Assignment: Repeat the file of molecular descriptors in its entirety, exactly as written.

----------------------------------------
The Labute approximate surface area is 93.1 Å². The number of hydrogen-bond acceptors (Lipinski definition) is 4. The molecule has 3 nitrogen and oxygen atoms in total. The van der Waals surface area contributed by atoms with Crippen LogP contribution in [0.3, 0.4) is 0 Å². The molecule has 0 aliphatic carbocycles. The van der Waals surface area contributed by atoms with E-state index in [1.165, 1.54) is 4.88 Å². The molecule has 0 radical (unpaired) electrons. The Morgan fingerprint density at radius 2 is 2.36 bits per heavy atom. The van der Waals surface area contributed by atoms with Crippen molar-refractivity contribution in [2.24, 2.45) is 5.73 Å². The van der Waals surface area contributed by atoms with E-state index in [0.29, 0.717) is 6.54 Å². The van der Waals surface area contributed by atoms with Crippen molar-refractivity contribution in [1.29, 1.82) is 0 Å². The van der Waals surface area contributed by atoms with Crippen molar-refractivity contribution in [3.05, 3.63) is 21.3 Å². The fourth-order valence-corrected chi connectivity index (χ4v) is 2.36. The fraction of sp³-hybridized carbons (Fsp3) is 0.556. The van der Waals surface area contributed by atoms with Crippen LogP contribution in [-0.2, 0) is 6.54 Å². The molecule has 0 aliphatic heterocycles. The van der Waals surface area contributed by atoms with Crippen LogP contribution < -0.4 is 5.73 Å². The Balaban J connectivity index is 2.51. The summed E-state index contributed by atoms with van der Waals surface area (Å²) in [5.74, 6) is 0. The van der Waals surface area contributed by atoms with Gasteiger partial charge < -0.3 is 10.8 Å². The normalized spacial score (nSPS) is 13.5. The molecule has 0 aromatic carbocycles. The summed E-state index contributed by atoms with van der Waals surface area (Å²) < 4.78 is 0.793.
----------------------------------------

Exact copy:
The Labute approximate surface area is 93.1 Å². The number of hydrogen-bond acceptors (Lipinski definition) is 4. The molecule has 3 nitrogen and oxygen atoms in total. The van der Waals surface area contributed by atoms with Crippen LogP contribution in [0.3, 0.4) is 0 Å². The molecule has 0 aliphatic carbocycles. The van der Waals surface area contributed by atoms with E-state index in [1.165, 1.54) is 4.88 Å². The molecule has 0 radical (unpaired) electrons. The Morgan fingerprint density at radius 2 is 2.36 bits per heavy atom. The van der Waals surface area contributed by atoms with Crippen molar-refractivity contribution in [2.24, 2.45) is 5.73 Å². The van der Waals surface area contributed by atoms with E-state index in [0.29, 0.717) is 6.54 Å². The van der Waals surface area contributed by atoms with Crippen molar-refractivity contribution in [1.29, 1.82) is 0 Å². The van der Waals surface area contributed by atoms with Crippen molar-refractivity contribution in [3.05, 3.63) is 21.3 Å². The fourth-order valence-corrected chi connectivity index (χ4v) is 2.36. The fraction of sp³-hybridized carbons (Fsp3) is 0.556. The van der Waals surface area contributed by atoms with Crippen LogP contribution in [-0.2, 0) is 6.54 Å². The molecule has 0 aliphatic heterocycles. The van der Waals surface area contributed by atoms with Crippen LogP contribution < -0.4 is 5.73 Å². The Balaban J connectivity index is 2.51. The summed E-state index contributed by atoms with van der Waals surface area (Å²) in [5.74, 6) is 0. The van der Waals surface area contributed by atoms with Gasteiger partial charge < -0.3 is 10.8 Å². The normalized spacial score (nSPS) is 13.5. The molecule has 0 aromatic carbocycles. The summed E-state index contributed by atoms with van der Waals surface area (Å²) < 4.78 is 0.793.